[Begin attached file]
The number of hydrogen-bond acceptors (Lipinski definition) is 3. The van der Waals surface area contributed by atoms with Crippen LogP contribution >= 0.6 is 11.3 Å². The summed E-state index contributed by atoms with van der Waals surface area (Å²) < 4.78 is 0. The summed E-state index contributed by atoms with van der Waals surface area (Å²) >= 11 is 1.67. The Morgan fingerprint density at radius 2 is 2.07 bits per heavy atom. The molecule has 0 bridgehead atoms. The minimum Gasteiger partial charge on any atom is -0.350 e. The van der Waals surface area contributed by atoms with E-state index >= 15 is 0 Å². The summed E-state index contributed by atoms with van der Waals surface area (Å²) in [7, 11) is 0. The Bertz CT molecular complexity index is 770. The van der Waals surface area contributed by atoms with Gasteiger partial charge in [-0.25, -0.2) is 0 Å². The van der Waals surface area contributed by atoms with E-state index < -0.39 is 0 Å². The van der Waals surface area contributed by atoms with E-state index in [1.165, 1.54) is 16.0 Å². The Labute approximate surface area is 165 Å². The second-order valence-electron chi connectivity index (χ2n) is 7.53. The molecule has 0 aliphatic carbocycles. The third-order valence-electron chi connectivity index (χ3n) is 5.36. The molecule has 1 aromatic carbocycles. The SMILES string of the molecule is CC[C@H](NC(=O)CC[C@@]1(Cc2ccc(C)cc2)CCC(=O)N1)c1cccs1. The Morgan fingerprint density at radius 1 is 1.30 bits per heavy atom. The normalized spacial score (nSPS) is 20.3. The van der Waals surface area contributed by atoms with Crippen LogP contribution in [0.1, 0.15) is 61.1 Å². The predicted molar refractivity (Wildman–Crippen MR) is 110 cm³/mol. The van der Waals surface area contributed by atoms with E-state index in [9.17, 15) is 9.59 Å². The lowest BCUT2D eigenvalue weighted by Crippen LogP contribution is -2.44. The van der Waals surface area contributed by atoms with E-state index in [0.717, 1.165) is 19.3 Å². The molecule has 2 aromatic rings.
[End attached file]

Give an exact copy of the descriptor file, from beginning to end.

The number of hydrogen-bond acceptors (Lipinski definition) is 3. The van der Waals surface area contributed by atoms with Crippen LogP contribution >= 0.6 is 11.3 Å². The summed E-state index contributed by atoms with van der Waals surface area (Å²) < 4.78 is 0. The summed E-state index contributed by atoms with van der Waals surface area (Å²) >= 11 is 1.67. The Morgan fingerprint density at radius 2 is 2.07 bits per heavy atom. The molecule has 0 bridgehead atoms. The minimum Gasteiger partial charge on any atom is -0.350 e. The van der Waals surface area contributed by atoms with E-state index >= 15 is 0 Å². The summed E-state index contributed by atoms with van der Waals surface area (Å²) in [7, 11) is 0. The Bertz CT molecular complexity index is 770. The van der Waals surface area contributed by atoms with Gasteiger partial charge in [-0.25, -0.2) is 0 Å². The van der Waals surface area contributed by atoms with E-state index < -0.39 is 0 Å². The van der Waals surface area contributed by atoms with E-state index in [1.165, 1.54) is 16.0 Å². The Labute approximate surface area is 165 Å². The second-order valence-electron chi connectivity index (χ2n) is 7.53. The molecule has 0 aliphatic carbocycles. The third-order valence-electron chi connectivity index (χ3n) is 5.36. The molecule has 1 aromatic carbocycles. The SMILES string of the molecule is CC[C@H](NC(=O)CC[C@@]1(Cc2ccc(C)cc2)CCC(=O)N1)c1cccs1. The Morgan fingerprint density at radius 1 is 1.30 bits per heavy atom. The normalized spacial score (nSPS) is 20.3. The van der Waals surface area contributed by atoms with Crippen LogP contribution in [0.1, 0.15) is 61.1 Å². The predicted molar refractivity (Wildman–Crippen MR) is 110 cm³/mol. The van der Waals surface area contributed by atoms with E-state index in [9.17, 15) is 9.59 Å². The lowest BCUT2D eigenvalue weighted by Crippen LogP contribution is -2.44. The van der Waals surface area contributed by atoms with E-state index in [0.717, 1.165) is 19.3 Å². The molecule has 2 aromatic rings.